House fire claims the life of Forest resident, safety tips offered


Cold weather lead to tragedy last week ultimately causing a fatality in the city of Forest when a house was ingulfed by flames.

According to Forest Fire Chief Jason Tilman the fire occured on the evening of December 12.

“Late last Tuesday night we responded to a report of a residential structure fire at 495 North Street,” Tillman said. “Firefighters arrived on scene where they encountered heavy fire conditions throughout the structure and were forced into a defensive mode operation.  Once fire conditions were brought under control to a point where firefighters were able to enter the structure, one deceased occupant was located in a room at the rear of the residence.”

Tillman said that the victim could not be positively identified at the time due to the condition of the body.

Based on a joint cause and origin investigation by the Forest Fire Department and the Mississippi State Fire Marshal’s Office, it appears that the fire originated in the kitchen where an oven was being used to heat the home.

With more cold weather, and even a possibility of snow, in the forecast for the long Christmas holiday weekend State Insurance Commissioner and Fire Marshal Mike Chaney is offering tips on having a safe and happy holiday without fire.

Chaney says having your heating equipment checked and using it as it is intended greatly cuts the risk of a fire in your home.

“As days grow cooler, many Mississippians, especially the elderly, who are more susceptible to the cold, are beginning to turn on and use space heaters,” Chaney said. “Too many fires and fire deaths are caused by faulty heating equipment or people using ill-advised methods to stay warm.”

He added that having a working smoke alarm in your home can cut your risk of dying in a home fire in half. Fire deaths  investigated by the State Fire Marshal’s Office are up this year over last year’s investigations. A National Fire Protection Association (NFPA) 2010 report shows the leading factor contributing to ignition for home heating fire deaths was heating equipment too close to things that can burn, such as upholstered furniture, clothing, mattresses, or bedding. Home heating fires peak during 6:00 to 8:00 p.m., and associated deaths peak during 2:00 to 4:00 a.m.

The State Fire Marshal’s Office recommends the following heating fire safety tips:

• All heating equipment should be UL® approved and cleaned and inspected by a qualified professional prior to being used each year.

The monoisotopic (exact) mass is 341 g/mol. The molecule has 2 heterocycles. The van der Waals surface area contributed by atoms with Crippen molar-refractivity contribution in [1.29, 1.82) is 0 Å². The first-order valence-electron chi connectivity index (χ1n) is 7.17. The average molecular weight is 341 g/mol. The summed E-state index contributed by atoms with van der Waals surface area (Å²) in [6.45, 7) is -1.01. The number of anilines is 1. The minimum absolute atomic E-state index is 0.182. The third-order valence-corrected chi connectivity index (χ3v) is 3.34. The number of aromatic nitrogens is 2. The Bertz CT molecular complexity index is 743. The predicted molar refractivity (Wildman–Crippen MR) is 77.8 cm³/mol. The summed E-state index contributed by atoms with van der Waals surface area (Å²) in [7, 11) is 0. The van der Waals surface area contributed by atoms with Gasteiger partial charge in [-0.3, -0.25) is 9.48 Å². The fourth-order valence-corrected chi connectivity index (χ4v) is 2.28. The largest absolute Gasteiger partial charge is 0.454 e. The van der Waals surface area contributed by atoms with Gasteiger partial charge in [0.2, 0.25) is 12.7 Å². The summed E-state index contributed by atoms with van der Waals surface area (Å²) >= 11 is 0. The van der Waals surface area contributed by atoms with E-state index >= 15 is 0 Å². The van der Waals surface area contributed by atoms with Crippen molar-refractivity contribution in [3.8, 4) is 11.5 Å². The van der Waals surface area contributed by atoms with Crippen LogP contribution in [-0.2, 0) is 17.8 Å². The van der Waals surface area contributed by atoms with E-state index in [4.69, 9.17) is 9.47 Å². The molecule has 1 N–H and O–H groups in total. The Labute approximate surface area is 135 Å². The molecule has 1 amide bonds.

• Remember to keep clothes, drapes, and anything else combustible at least 3 feet away from all heating equipment, especially space heaters.

• Inspect the space heater’s power cord for damage, fraying or heat. If the cord inspection reveals any of these issues, the heater should be replaced. Proper cleaning is essential and should be done regularly.

• Never use space heaters while you sleep or in areas where children may be without adult supervision.

• Do not leave space heaters on when you are away from home.

•Always unplug space heaters when they are not in use. The heater should also be equipped with a tip over shut-off switch.

• Use only traditional heating equipment.

• Never use a stove or oven to heat living spaces. Kerosene is a poor choice for heating as it will give off poisonous fumes.

• Have chimney flues cleaned and inspected by qualified personnel.

• Have a spark screen that is age appropriate for all individuals using any area to be heated by a fireplace.

• Burn only approved materials in a fireplace or wood-burning stove; never burn paper or trash in a fireplace or wood burning stove.

Should a fire break out in the home, have an emergency evacuation plan for the family to follow and have a designated meeting place for all family members.

Once everyone is outside the burning home, call 911 and do not re-enger the house under any circumstances.

For more fire safety information and tips visit the State Fire Marshal page of the Mississippi Insurance Department website at can also follow the Mississippi State Fire Marshal on Twitter at Heating safety tips are also available on the MID YouTube page/FireSafety playlist at